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Thursday, September 13, 2001, updated at 08:10(GMT+8)

1,400 Feared Dead With Toll to Climb, Nine Survive Attacks on WTC

The city that never sleeps struggled to wake up from its unimaginable nightmare, one day after bearing the brunt of the deadliest terrorist attack ever in the United States.

The wife of the nation's Solicitor General. The fire chief of New York. A young man calling his mother, moments before his plane crashed.

The fatalities from the Tuesday calamity will reach well into the thousands, but authorities cautioned that the final number will not be known for weeks, if then.

Whatever the ultimate death toll, it will be "more than any of us can bear," said New York Mayor Rudy Giuliani, hours after the horrific attacks.

Victims jumped from the burning World Trade Center. Died in the inner ring of the Pentagon. Made farewell calls from the air. And fell under avalanches of rubble as they tried to rescue others.

'Horrific' scenes

The scant figures available the day after the assault hardly give meaning to the horror. But a handful of preliminary numbers offer a semblance of perspective:

10,000 -- Early number given by U.S. Rep. Jim Moran of the possible dead in the World Trade Center. An estimated 30,000 to 50,000 might have been in or near the center's twin towers when they were hit by hijacked jetliners Tuesday morning. How many of them escaped before the 110-story buildings collapsed soon after remained unknown.

800 -- High estimate for fatalities at the Pentagon, where fires raged for hours after a commercial jet slammed into it.

300 -- Firefighters feared dead in New York, most engulfed by the collapsing hulks of the twin towers of the World Trade Center, as they attempted to help victims out of the burning buildings. The total could climb much higher.

266 -- Persons aboard four jetliners, transformed by hijackers into suicide bombs, two aimed at the World Trade Center, one at the Pentagon, and one that crashed in rural Pennsylvania, which appeared to have fallen short of a target near Washington, D.C. No survivors expected.

85 -- New York City police officers thought to have died during early emergency efforts in lower Manhattan.

7 -- Known dead at New York hospitals late Tuesday. The small number provided little consolation to city authorities. Most of the dead never made it to hospitals.

In all, as many as 1,400 or more are known or presumed dead, with thousands more unaccounted for and feared dead. Some 1,400 injured were admitted to New York area hospitals, many in critical condition with extensive burns.

"They're charred. Their skin is coming off. There's tremendous suffering," one emergency doctor said.

There were sporadic reports of survivors in the rubble. But in general, the macabre scene in lower Manhattan proved disheartening to rescue workers.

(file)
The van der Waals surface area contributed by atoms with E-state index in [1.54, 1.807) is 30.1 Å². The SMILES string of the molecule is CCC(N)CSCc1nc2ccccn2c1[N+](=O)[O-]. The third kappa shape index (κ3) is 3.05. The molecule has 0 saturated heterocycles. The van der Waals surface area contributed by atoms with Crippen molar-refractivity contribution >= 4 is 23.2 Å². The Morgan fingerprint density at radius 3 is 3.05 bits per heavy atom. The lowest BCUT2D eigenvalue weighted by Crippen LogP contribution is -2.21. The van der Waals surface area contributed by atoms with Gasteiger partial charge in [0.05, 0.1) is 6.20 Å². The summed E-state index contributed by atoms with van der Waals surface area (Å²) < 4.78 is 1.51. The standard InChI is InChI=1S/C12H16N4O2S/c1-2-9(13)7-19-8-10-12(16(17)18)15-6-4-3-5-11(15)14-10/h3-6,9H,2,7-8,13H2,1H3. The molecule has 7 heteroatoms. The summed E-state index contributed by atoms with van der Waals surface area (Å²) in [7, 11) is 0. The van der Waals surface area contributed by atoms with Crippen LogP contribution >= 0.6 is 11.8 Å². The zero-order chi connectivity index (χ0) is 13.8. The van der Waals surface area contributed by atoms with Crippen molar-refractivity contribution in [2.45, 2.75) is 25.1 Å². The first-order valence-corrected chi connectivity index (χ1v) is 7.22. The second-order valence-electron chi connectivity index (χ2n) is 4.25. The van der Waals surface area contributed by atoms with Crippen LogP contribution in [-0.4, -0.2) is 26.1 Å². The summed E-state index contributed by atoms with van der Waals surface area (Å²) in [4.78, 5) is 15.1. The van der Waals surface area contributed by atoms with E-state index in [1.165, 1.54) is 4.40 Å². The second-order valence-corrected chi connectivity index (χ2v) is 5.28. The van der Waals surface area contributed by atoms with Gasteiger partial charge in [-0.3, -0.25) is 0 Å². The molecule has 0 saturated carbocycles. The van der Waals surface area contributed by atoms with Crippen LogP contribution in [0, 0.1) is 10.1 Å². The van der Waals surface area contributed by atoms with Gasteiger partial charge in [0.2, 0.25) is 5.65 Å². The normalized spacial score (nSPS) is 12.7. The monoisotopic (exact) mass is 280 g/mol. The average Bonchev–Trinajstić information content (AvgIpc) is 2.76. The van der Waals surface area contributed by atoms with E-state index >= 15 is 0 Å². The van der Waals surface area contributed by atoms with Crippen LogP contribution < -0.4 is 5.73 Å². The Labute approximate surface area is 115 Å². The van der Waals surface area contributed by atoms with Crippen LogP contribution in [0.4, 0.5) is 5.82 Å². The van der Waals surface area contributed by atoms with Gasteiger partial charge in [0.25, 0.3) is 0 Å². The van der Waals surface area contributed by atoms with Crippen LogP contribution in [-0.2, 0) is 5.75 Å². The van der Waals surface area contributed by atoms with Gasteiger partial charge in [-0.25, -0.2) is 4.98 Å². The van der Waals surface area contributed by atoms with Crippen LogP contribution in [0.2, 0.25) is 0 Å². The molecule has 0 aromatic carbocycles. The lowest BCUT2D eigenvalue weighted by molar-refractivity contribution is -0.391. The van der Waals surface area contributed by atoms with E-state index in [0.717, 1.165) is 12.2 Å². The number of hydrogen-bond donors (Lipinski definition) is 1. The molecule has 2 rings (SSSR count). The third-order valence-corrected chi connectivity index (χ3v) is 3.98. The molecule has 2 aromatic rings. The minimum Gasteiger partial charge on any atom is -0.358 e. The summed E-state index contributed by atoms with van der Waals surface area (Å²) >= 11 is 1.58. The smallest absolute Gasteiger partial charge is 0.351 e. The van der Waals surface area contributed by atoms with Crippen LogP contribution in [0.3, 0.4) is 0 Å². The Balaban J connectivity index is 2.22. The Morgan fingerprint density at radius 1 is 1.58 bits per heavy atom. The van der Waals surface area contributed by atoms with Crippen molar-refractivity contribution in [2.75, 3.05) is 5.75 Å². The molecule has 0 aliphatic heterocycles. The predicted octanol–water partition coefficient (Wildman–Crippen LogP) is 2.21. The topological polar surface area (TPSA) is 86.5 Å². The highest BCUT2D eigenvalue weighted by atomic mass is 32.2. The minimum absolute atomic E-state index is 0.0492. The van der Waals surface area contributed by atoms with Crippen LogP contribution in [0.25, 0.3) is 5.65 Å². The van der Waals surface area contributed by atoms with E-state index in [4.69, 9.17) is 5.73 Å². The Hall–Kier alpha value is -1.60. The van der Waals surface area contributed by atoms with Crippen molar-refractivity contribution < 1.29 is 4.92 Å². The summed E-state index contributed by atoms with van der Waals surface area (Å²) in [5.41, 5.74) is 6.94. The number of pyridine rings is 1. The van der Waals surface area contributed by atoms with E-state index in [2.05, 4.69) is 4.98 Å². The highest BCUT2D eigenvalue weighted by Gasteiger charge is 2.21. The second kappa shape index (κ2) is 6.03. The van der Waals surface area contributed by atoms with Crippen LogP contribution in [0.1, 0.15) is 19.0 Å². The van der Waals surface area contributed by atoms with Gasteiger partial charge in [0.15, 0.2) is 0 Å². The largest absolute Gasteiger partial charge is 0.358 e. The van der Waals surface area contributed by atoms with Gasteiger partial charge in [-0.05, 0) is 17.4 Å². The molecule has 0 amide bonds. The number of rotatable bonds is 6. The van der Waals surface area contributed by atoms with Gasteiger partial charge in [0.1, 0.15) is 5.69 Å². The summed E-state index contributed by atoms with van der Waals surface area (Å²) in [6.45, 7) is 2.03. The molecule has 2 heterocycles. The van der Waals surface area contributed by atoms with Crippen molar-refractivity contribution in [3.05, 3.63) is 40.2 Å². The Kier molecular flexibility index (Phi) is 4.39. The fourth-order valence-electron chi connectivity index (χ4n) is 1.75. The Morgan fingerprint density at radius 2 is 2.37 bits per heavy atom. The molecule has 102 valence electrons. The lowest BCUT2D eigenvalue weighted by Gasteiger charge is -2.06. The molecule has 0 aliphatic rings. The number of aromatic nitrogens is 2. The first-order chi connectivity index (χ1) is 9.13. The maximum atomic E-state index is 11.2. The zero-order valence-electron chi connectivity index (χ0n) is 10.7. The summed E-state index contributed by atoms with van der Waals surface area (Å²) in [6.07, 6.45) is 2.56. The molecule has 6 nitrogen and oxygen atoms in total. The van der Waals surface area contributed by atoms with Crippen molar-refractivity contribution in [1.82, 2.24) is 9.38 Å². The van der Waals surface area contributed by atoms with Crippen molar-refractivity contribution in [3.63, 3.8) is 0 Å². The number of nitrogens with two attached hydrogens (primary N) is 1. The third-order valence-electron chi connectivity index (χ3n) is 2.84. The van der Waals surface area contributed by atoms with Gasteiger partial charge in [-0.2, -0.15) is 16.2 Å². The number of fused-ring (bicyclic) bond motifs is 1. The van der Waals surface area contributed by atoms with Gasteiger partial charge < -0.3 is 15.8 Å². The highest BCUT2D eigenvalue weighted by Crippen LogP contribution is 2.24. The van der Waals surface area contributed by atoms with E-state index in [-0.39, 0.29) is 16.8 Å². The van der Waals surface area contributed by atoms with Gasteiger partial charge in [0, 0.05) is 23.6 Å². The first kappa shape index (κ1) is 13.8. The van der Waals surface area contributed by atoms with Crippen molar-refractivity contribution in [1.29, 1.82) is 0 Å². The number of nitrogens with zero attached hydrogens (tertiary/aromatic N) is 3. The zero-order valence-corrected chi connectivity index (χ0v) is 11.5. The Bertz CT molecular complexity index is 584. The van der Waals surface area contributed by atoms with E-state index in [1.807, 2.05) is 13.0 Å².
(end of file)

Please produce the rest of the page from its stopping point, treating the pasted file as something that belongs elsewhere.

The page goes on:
Sifting through the rubble, they saw thousands of body parts strewn about. A National Guardsman collapsed in anguish, his head in his hands as he sat on the curb.

Said one man leaving the scene: "You don't want to know. You don't want to know the things we stepped over. It was horrific."

Blitzkrieg hijackers

The coordinated attack was over within an hour.

American Airlines Flight 11 slammed into the north tower of the World Trade Center in Manhattan shortly before 9 a.m. EDT. The Boeing 767 carried 81 passengers and 11 crew members en route from Boston to Los Angeles.

About 15 minutes later, United Airlines Flight 175, also en route from Boston to Los Angeles, crashed into the south tower. Also a 767, it carried 56 passengers and nine crew members.

Near Washington, American Airlines Flight 77 plowed into the Pentagon about 9:40 a.m., collapsing part of an outer wall and sparking fires still burning Wednesday morning. The Boeing 757 was en route from Washington's Dulles Airport to Los Angeles with a crew of six and 58 passengers.

A fourth aircraft, United Airlines Flight 93 from Newark, New Jersey, to San Francisco, slammed into a wooded area near Shanksville, Pennsylvania. Police said there were no survivors. There were 38 passengers and seven crew members.

The doomed airliners included prominent passengers, including Barbara Olson, a conservator commentator and frequent guest on CNN.

Using a cell phone, Olson contacted her husband, U.S. Solicitor General Ted Olson, and described the in-air crisis. Olson said his wife had booked a Monday flight but delayed her trip to celebrate his birthday Tuesday.

In New York, among those feared dead when the twin towers collapsed included Fire Chief Pete Ganci and Deputy Fire Commissioner William Feehan, longtime veterans of the department.

"I don't know what to say. We lost people who had given over 40 years," said Thomas Von Essen, the fire commissioner, fighting back tears. "We believe that many of them are still gone. We'll keep looking."

Alice Hoglan, the mother of a passenger on one of the crashed planes, received a call from her son Mathew Bingham in the air after his flight had been hijacked. He told her that if he didn't see her again, he wanted her to know that he loved her.

Nine Survive Attacks on WTC

Nine people have survived the terrorist attacks on the twin towers of the World Trade Center in New York on Tuesday, including six firefighters and three police officers, rescuers said Wednesday.

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The city that never sleeps struggled to wake up from its unimaginable nightmare, one day after bearing the brunt of the deadliest terrorist attack ever in the United States.

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